The First mHealth app for managing cannabis use

gauging its potential helpfulness

Melissa M. Norberg, Sally E. Rooke, Lucy Albertella, Jan Copeland, David J. Kavanagh, Annie Y. S. Lau

Research output: Contribution to journalArticle


Cannabis use disorder is both common and costly. The impact of standard services for treating cannabis use and related problems has been inhibited by supply, accessibility, and perceived stigma. Thus, private, readily accessible methods of delivering evidencebased treatment on a large scale and at low cost are urgently needed. Accordingly, we developed the first mHealth smartphone app for managing cannabis use (Assess, Plan, Track, Tips; APTT). This study examines 10 cannabis users’ (50% men, aged 17-38) reactions to APTT after participating in a 2-hour in-house testing session. Eligibility criteria required participants to be interested in evaluating, reducing, or ceasing their cannabis use. Participants were satisfied with APTT overall, but rated its ease of use slightly higher than its helpfulness. Specifically, participants gave higher ratings of its goal monitoring and tracking of cannabis use than of its ability to increase insight and provide motivation or strategies to address cannabis use. Qualitative responses suggested that the helpfulness of APTT may be increased by providing more information about harms from using cannabis and benefits of quitting, clarifying how strategies for use reduction might be applied to different situations such as withdrawal, and incorporating professional assistance. These results will assist in determining what changes need to be made to APTT in order to ensure that it is evidence-based and user preferred.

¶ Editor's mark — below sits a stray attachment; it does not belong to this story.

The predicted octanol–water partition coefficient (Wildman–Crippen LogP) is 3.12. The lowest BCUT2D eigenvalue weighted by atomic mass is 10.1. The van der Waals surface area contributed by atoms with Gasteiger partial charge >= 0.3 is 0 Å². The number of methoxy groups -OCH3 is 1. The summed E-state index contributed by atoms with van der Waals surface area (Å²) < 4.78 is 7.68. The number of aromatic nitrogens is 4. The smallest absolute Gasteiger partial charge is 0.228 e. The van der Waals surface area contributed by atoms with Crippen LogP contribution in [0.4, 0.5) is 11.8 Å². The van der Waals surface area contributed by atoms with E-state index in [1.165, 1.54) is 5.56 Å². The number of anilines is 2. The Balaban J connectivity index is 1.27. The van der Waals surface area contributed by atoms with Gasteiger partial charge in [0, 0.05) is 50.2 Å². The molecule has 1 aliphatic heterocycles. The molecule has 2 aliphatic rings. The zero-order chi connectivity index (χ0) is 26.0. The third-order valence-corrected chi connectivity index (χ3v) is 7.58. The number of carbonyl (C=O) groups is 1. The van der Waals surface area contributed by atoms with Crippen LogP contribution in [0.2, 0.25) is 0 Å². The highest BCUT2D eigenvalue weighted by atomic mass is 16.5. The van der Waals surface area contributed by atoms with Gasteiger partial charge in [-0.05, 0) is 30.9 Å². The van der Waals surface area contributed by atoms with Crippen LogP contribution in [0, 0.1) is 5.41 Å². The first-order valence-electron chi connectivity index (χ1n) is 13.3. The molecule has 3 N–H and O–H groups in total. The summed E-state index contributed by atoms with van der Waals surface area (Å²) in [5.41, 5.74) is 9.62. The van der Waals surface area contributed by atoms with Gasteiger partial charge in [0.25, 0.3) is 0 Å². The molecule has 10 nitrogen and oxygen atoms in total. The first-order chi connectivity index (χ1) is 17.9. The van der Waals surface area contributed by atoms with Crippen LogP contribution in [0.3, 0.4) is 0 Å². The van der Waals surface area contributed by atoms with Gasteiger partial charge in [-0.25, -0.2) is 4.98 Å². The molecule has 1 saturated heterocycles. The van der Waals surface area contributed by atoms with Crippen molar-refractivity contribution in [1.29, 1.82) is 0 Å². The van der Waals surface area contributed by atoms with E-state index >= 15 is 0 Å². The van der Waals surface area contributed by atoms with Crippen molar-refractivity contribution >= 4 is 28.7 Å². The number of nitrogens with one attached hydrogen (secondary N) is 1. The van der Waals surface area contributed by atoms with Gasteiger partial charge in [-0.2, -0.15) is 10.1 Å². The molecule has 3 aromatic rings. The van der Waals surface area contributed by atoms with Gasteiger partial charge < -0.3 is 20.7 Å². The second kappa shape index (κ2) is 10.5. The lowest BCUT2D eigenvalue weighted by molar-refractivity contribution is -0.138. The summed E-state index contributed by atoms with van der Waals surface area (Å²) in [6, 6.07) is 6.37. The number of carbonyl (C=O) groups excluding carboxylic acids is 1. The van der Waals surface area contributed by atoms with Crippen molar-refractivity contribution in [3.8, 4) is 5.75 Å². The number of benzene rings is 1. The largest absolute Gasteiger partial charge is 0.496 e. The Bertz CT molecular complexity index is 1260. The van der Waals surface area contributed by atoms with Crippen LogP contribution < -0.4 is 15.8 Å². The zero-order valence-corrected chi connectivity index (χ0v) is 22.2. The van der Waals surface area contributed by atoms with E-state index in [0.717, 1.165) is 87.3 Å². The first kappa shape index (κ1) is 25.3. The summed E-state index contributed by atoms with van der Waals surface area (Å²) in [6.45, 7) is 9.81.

Original languageEnglish
Number of pages3
JournalJournal of addictive behaviors therapy and rehabilitation
Issue number1
Publication statusPublished - 2014
Externally publishedYes


  • telemedicine
  • cannabis
  • cognitive behavior therapy
  • motivation enhancement therapy
  • smartphone

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